How immune cells respond to signals from damaged lung cells

How immune cells respond to signals from damaged lung cells

From left: Tyler Miles, Prof Steve Mutsaers and Assoc Prof Cecilia Prele

IPF (idiopathic pulmonary fibrosis) is a rare lung disease that causes irreversible scarring of the lungs and has a very low survival rate. It is estimated that 7,000 people are currently living with this disease in Australia.

Tylah Miles, a second year PhD student within the Tissue Repair Group, is currently investigating how immune cells respond to signals from damaged lung cells and how that affects scar formation in the lung.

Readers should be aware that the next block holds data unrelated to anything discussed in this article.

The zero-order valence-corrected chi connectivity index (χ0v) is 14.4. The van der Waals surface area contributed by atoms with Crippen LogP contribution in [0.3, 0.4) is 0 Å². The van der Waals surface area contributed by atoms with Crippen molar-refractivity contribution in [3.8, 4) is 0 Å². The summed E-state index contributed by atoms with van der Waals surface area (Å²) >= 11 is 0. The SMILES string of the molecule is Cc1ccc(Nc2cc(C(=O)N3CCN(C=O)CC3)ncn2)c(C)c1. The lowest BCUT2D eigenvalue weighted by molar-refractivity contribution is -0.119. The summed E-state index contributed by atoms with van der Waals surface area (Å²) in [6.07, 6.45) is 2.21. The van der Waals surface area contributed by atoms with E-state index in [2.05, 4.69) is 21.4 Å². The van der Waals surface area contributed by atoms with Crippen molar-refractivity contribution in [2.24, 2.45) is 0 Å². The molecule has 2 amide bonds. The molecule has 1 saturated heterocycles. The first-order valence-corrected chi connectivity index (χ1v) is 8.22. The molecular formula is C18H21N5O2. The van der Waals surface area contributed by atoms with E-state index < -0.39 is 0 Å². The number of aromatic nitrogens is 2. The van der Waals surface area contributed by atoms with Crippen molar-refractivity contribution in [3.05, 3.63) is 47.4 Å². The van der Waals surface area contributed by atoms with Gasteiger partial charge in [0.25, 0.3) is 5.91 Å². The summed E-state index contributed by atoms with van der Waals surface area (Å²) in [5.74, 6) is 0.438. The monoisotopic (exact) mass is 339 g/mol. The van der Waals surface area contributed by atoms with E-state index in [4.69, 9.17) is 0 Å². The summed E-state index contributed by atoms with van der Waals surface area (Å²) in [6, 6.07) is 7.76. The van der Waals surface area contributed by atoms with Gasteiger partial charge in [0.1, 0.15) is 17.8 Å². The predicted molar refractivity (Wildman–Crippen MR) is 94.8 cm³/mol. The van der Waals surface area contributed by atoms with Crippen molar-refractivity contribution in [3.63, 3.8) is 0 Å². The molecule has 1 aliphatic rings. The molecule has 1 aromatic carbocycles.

The Group have discovered a specific immune cell signature that identifies that a sub-group of patients who were initially diagnosed with IPF, also present with autoimmune-like features.

“The hope is that gaining a better understanding of how cells interact and lead to fibrosis will, in time, lead to new therapies”. Tylah Miles

Although further validation is needed, this signature may be useful in identifying this group of patients early. It is possible that these individuals with altered immune responses may be more likely to respond to treatment with immunotherapy.

“The hope is that gaining a better understanding of how cells interact and lead to fibrosis will, in time, lead to new therapies”. Said Tylah

 

How immune cells respond to signals from damaged lung cells was last modified: June 25th, 2019 by Sarah Cermak